Twitter sentiment as a release gate
I’m really excited to talk about a new Twitter sentiment release gate extension in the Visual Studio Team Services (VSTS) marketplace today. Before I say more, let me step back and give some context…
Any responsible DevOps practice uses techniques to limit the damage done by bugs that get deployed into production. One of the common techniques is to break up a production environment into a set of separate instances of an app and then configure deployments to only update one instance at a time, with a waiting period between them. During that waiting period, you watch for any signs (telemetry, customer complaints, etc.) that there is a problem and if so, halt the deployment, fix the issue and then continue the deployment. This way, any bug you deploy only affects a small fraction of your user base. In fact, often, the first product environment in the sequence is often one only available to internal people in your organization so you can validate the changes before they hit “real” customers. None-the-less, sometimes issues make it through.
Release gates are a new VSTS Release Management feature that we announced at our Connect(); event in November. Release gates automate the waiting period between environments. They enable you to configure conditions that will cause the release wait. Out of the box, we provided two conditions – Azure monitoring alerts and Work item queries. Using the first, you can have your release hold if your monitoring alerts are indicating that the environments you’ve already deployed to are unhealthy. And the second allows you to automatically pause releases if anyone files a “blocking bug” against the release.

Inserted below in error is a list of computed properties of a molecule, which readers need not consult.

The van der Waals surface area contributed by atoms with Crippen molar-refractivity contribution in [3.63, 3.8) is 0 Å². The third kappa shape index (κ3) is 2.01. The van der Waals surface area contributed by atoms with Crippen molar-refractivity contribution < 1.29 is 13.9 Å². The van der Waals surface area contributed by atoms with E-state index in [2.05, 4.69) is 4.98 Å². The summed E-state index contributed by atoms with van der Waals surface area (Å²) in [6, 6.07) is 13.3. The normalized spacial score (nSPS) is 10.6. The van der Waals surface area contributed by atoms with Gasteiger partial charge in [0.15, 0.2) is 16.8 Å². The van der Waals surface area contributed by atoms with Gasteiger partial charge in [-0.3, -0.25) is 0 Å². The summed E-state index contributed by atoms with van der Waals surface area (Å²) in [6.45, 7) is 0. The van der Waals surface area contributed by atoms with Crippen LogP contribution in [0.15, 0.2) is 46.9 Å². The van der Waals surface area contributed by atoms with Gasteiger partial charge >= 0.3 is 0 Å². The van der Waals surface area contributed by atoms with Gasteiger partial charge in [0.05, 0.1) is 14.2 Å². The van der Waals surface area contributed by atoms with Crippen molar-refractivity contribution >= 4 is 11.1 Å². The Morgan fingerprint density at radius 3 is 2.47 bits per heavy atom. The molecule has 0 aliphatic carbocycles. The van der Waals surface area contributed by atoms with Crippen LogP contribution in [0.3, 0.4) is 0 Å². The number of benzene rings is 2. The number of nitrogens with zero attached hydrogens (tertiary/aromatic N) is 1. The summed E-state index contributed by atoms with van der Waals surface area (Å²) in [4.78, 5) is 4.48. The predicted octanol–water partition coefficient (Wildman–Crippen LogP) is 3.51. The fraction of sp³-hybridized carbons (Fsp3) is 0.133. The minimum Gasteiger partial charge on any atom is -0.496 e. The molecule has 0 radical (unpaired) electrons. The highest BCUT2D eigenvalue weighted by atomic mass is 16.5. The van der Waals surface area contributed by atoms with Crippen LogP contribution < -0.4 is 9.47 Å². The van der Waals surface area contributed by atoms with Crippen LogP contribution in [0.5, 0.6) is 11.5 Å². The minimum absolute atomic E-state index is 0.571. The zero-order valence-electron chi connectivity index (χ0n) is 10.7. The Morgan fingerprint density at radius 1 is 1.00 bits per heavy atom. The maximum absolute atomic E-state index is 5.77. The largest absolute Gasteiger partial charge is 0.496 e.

However, one of the things I’ve learned is that no amount of monitoring will catch every single problem and, particularly, if you have a popular application, your users will know within seconds and turn very quickly to Twitter to start asking about the problem. Twitter can be a wonderful “alert” to let you know something is wrong with your app.
The Twitter sentiment release gate we released today enables exactly this. It leverages VSTS, Azure functions and Microsoft AI to analyze sentiment on your Twitter handle and gate your release progress based on it. The current implementation of the analysis is relatively simple and serves as a sample as much as anything else. It shows how easy it is to extend VSTS release gates to measure any signal you choose and use that signal to manage your release process.
Once you install the Twitter sentiment extension from the marketplace, you’ll need to follow the instructions to configure an Azure function to measure and analyze your sentiment. Then you can go into your VSTS release definition and you will find a new release gate enabled. Start by clicking on Post-deployment conditions on one of your environments.
Check it out. It’s very cool. And feel free to experiment with other ideas you have for creating interesting release gates.
Note, right now the marketplace extension says it works for TFS. Actually it doesn’t. I’m working to get that fixed. TFS doesn’t support Release Gates yet. It will in a TFS 2018 Update but not yet.